Transitioning to a new supervisory role is already challenging. But new millennial supervisors are finding an even greater set of challenges as they do so, for they have to overcome varied perceptions (often negative) in the workplace.
We asked Allan Gamboa, an organizational development consultant and entrepreneur, for his thoughts on how millennial supervisors could adjust better to their new role.
Here are his tips:
Be clear about your career goals and your choice to work for your organization.
Working your way up the organization can prove to be an exciting and colorful journey, but will require much effort on your part. Clarity in your chosen career path and organization will help you to better deal with the many challenges that will come your way. It will help you see the deeper sense of meaning in your work, and the overall value of the many adjustments you will have to make.
Humbly build your credibility.
Age and tenure in the organization are often associated with experience and credibility. Seek out and embrace opportunities to further develop your competencies, and broaden your experience.
As you do, patiently allow others to see your progress—and avoid overselling yourself or announcing to everyone. This can help dissuade perceptions of inexperience, build your credibility, and develop others’ trust in your abilities.
Focus on your team, and the organization.
Your competence and track record of performance as an individual contributor has helped you land your role as a supervisor, but it is no longer just about you now—but the team of diverse individuals that you lead.
Take the focus off you, and help others see and understand the bigger picture.
This will allow you to soften the usual resistance that new supervisors experience from individuals when leading the team. Capitalize on your passion and determination to align and support individuals to the organization’s goals.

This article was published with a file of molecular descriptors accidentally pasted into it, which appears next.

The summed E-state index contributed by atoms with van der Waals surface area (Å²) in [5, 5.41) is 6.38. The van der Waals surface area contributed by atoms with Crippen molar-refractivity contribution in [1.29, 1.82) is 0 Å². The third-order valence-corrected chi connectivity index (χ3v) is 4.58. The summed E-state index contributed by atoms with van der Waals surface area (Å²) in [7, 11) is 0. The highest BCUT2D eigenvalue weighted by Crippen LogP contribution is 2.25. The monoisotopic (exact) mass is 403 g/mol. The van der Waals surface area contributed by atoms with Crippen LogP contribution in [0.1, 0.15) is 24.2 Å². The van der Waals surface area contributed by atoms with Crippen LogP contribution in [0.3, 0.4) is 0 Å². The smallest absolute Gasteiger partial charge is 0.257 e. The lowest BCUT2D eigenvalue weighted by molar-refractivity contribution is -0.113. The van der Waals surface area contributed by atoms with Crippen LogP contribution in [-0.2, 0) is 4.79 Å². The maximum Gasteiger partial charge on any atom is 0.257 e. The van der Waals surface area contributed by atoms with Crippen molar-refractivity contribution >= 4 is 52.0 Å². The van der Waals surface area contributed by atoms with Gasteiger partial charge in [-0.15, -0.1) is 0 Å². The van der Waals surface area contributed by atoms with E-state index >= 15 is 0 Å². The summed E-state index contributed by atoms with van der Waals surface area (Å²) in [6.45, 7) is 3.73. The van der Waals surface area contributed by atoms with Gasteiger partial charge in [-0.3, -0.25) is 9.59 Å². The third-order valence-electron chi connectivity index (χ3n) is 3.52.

Lead by example.
People follow what they observe, and not what they hear or are told.
Demonstrate your work ethics, your passion, your determination, your abilities, and your other strengths as you carry out your work each day. This will help others around you to see how seriously you take your work, and the results you deliver.
Remember that people who have been there before you may tend to evaluate or judge you based on your behavior and performance.
Putting in the hard work yourself allows them to see your real value, and understand the same high level of expectations you may have on them.
Be the first person to arrive, and the last person to leave. Be punctual during breaks.
Adhere to established policies and performance standards. Say what you mean in a tactful manner, and do as you say.
These are some of the many ways that you can earn the respect and trust of people around you.
Find a coach, mentor.
Not everything you already know and are capable of doing will be enough to succeed. Remember that everything varies per organization (i.e. culture, beliefs, values, practices, systems, procedures, performance standards, etc.). Trying to learn everything on your own will not only require so much time and effort —it can also be stressful.
Remember that you need not “reinvent the wheel”—others in the organization have succeeded in leading and managing others, as well as in their personal careers.
It will greatly benefit you to learn from these successful individuals in the organization. Don’t wait to be offered mentoring or coaching—seek the opportunities yourself.
Approach the managers and executives you know who are well-respected and highly trusted leaders. Ask for their help and be willing to put in time and effort for coaching and mentoring discussions—even your personal time.
Learn as much as you can from and be appreciative of them. Continuously work on improving yourself and your abilities so that you can, in turn, be more effective in leading and managing your team.
Gamboa will facilitate a workshop titled “Supervisory Essentials: From Task to People Management” on Jan. 24-25, 2019, at the Inquirer Academy. The workshop aims to equip supervisors and line managers with fundamental management competencies to meet the demands of today’s business environment.